Bowling Green’s penalty-killing is heading in the right direction.
The Falcons have killed off 25 of their last 29 short-handed situations in the last five games going into this weekend’s Western Collegiate Hockey Association series at Northern Michigan.
Most recently, the Falcon penalty-killers were 12 of 14 against Ferris State last weekend.
“We’re just really simplifying it,” BG sophomore defenseman Connor McDonald said of the improved penalty-killing. “We know where we need to be when the puck is in certain areas of the ice.”
BG has done a better job of blocking shots, too.
“That’s been a big one,” McDonald said. “The first couple weekends, we didn’t do the best job of that. With blocking those shots, it gives us a lot of momentum.”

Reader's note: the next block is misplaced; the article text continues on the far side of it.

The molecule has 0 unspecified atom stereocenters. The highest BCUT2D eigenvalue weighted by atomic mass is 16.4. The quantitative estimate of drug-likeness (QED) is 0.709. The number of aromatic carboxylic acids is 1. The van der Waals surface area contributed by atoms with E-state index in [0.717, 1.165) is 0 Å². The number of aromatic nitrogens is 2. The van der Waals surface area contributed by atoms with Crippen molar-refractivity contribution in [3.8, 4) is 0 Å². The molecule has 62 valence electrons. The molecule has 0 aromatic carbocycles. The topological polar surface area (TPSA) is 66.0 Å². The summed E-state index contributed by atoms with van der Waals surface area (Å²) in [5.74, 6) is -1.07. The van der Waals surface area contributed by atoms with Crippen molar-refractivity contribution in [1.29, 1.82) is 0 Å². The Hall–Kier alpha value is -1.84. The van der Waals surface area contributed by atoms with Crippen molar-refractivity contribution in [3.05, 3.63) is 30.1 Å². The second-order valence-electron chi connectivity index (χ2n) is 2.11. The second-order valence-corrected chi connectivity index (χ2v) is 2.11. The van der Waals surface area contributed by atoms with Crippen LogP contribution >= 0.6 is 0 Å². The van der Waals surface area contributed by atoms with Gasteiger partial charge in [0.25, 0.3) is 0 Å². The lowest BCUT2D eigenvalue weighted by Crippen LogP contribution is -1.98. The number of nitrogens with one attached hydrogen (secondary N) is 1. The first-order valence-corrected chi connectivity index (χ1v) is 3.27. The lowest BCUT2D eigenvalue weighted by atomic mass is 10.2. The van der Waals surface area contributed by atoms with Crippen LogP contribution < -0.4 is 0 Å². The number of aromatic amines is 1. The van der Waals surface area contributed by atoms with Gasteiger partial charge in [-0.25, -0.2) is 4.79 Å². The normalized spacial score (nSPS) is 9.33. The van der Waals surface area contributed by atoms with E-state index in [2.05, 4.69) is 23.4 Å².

The penalty-killing has been helped by the goaltending of Chris Nell, who has a 1.74 goals-against average and a .905 percentage in the last four games.
“If you do make a mistake, he’s there to back you up,” McDonald said.
The penalty-killing was one of BG’s strengths the last two seasons, but it allowed 12 power-play goals in 27 chances in a three-game stretch against Western Michigan and Ohio State earlier this season. The penalty-killing was expected to be strong again this season, thanks to a veteran group of penalty-killers.
“The better we do with it, the more confidence we get,” McDonald said. “A good penalty-kill and blocking shots gets the whole bench up. Everyone is hootin’ and hollerin’ and that just gives us momentum going back to even strength.”
The highlight of the penalty-killing against Ferris was the Falcons fighting off a two-man advantage of 44 seconds in the second period with the score tied 1-1.